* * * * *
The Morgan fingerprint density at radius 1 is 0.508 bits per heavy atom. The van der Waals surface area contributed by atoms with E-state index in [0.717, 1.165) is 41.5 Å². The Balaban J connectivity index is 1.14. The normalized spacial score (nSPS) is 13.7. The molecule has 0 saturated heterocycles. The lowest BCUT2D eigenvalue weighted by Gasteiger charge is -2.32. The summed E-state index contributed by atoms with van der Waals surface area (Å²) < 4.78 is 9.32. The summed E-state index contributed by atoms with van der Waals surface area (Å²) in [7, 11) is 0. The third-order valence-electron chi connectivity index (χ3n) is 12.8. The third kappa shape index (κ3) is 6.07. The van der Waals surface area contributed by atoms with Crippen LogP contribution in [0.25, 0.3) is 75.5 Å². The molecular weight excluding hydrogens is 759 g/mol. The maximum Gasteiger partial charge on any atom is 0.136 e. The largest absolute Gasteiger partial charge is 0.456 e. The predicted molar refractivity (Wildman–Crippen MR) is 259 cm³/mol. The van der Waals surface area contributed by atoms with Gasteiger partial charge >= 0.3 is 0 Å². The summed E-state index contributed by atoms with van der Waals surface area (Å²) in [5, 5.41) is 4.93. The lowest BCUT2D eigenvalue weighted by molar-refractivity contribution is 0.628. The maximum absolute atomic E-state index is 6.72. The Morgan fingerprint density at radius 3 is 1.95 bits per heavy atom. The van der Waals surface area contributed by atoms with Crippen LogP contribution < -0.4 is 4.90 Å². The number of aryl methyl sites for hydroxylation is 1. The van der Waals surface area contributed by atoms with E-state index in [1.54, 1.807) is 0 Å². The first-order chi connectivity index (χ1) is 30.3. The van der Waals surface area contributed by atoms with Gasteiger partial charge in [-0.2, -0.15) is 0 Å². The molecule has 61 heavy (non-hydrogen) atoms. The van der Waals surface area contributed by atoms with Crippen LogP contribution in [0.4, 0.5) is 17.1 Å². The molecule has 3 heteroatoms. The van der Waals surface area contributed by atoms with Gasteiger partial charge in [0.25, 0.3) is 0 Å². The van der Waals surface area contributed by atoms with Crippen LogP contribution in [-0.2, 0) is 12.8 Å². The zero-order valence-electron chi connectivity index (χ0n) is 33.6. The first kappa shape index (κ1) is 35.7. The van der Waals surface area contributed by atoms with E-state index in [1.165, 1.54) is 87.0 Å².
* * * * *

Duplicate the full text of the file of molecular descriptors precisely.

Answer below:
The Morgan fingerprint density at radius 1 is 0.508 bits per heavy atom. The van der Waals surface area contributed by atoms with E-state index in [0.717, 1.165) is 41.5 Å². The Balaban J connectivity index is 1.14. The normalized spacial score (nSPS) is 13.7. The molecule has 0 saturated heterocycles. The lowest BCUT2D eigenvalue weighted by Gasteiger charge is -2.32. The summed E-state index contributed by atoms with van der Waals surface area (Å²) < 4.78 is 9.32. The summed E-state index contributed by atoms with van der Waals surface area (Å²) in [7, 11) is 0. The third-order valence-electron chi connectivity index (χ3n) is 12.8. The third kappa shape index (κ3) is 6.07. The van der Waals surface area contributed by atoms with Crippen LogP contribution in [0.25, 0.3) is 75.5 Å². The molecular weight excluding hydrogens is 759 g/mol. The maximum Gasteiger partial charge on any atom is 0.136 e. The largest absolute Gasteiger partial charge is 0.456 e. The predicted molar refractivity (Wildman–Crippen MR) is 259 cm³/mol. The van der Waals surface area contributed by atoms with Gasteiger partial charge >= 0.3 is 0 Å². The summed E-state index contributed by atoms with van der Waals surface area (Å²) in [5, 5.41) is 4.93. The lowest BCUT2D eigenvalue weighted by molar-refractivity contribution is 0.628. The maximum absolute atomic E-state index is 6.72. The Morgan fingerprint density at radius 3 is 1.95 bits per heavy atom. The van der Waals surface area contributed by atoms with Crippen LogP contribution < -0.4 is 4.90 Å². The number of aryl methyl sites for hydroxylation is 1. The van der Waals surface area contributed by atoms with E-state index in [1.54, 1.807) is 0 Å². The first-order chi connectivity index (χ1) is 30.3. The van der Waals surface area contributed by atoms with Gasteiger partial charge in [-0.2, -0.15) is 0 Å². The molecule has 61 heavy (non-hydrogen) atoms. The van der Waals surface area contributed by atoms with Crippen LogP contribution in [0.4, 0.5) is 17.1 Å². The molecule has 3 heteroatoms. The van der Waals surface area contributed by atoms with Gasteiger partial charge in [0.25, 0.3) is 0 Å². The van der Waals surface area contributed by atoms with Crippen LogP contribution in [-0.2, 0) is 12.8 Å². The zero-order valence-electron chi connectivity index (χ0n) is 33.6. The first kappa shape index (κ1) is 35.7. The van der Waals surface area contributed by atoms with E-state index in [1.165, 1.54) is 87.0 Å².